At home I'm cutting out new letterforms and contemplating another new idea, which is to create a loose grid on a white ground and compose flowing patterns of letterforms across this surface in shades and colors and sizes that will appear to recede and advance. Here is a very rough beginning -- throwing pieces up on the design wall is one of my forms of "sketching" and I have lots of leftover letterforms to play with and move around from the Pages piece I just finished. Even this rough beginning suggests possibilities and I'll return to my studio next to make more of this type of cloth for the ground fabric, which strongly appeals to me, but in the dimensions that fit my series, roughly 42" x 48" or 48" x 48."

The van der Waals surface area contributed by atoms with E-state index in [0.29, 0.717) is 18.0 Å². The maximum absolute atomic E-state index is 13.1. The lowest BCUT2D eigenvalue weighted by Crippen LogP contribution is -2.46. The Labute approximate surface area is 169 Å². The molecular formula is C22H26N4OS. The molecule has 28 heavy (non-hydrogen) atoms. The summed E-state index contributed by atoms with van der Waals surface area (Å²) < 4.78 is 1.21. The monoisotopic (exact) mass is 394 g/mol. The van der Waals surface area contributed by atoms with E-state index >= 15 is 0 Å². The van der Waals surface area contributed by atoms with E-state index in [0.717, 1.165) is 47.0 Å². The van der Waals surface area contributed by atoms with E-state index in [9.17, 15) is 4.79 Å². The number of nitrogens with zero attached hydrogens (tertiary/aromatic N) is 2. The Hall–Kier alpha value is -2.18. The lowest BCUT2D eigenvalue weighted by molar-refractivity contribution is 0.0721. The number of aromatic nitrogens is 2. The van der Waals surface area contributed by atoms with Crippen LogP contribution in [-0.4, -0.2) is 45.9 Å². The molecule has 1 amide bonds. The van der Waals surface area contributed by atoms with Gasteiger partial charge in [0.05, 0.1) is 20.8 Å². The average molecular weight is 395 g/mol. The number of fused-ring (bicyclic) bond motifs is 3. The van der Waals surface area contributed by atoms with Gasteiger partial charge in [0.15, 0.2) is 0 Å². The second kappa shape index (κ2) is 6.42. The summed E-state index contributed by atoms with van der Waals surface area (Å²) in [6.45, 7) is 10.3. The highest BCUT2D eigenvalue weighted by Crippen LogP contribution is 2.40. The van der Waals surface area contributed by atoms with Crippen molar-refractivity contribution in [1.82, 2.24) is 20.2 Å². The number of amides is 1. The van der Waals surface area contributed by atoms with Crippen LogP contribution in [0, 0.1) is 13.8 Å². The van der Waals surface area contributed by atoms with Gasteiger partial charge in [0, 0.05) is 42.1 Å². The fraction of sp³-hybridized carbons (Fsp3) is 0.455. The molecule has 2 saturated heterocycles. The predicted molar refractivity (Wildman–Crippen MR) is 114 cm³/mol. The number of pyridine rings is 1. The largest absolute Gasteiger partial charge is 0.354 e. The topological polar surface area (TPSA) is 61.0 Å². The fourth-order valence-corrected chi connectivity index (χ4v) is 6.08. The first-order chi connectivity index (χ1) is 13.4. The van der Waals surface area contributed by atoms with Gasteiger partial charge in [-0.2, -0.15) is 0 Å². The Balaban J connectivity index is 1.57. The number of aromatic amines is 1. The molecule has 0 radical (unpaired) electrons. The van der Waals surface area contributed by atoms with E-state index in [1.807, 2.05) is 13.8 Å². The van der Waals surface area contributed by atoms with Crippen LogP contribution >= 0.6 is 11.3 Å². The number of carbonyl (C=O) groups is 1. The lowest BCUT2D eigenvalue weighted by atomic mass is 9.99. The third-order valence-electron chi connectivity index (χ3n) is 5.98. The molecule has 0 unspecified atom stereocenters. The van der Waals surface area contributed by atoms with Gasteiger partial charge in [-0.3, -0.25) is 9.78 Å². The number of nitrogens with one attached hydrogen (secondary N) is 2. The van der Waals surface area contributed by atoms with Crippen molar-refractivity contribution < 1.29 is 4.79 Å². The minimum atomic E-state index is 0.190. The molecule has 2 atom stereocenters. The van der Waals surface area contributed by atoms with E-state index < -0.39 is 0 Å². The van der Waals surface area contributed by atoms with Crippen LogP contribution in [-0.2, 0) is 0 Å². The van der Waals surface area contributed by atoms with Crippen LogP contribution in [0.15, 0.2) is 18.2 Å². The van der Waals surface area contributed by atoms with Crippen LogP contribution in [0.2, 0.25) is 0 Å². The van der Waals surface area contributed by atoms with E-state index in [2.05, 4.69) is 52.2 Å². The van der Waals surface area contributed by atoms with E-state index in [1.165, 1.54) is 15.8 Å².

An artist friend who is a painter visited my studio and commented that she is amazed at the amount of work that goes into my pieces. Although I enjoy painting with acrylics on canvas, there is something about layering and printing with dyes and paints on a textile surface that resonates with me aesthetically. Perhaps it is because cloth is so malleable, so adaptable to a multitude of processes. It can be sculpted, painted, draped, worn, hung on a wall, cast in bronze, burned, buried, stitched, wrapped, stretched and framed, among other options.Choice of a medium is a question of artistic fit. Did Kara Walker set out to work with cut paper silhouettes? Or did the choice of materials evolve in service to her concept? In contemporary art, various materials have been appropriated from every source and are being used by artists. Every type of material imaginable can and is being altered, combined or constructed into simple or elaborate works. Artists translate ideas into form; their choice of materials and mediums are no longer limited to drawing, painting and sculpture, although many contemporary artists still work in those mediums. It truly is a new frontier for cultural definitions about what is art.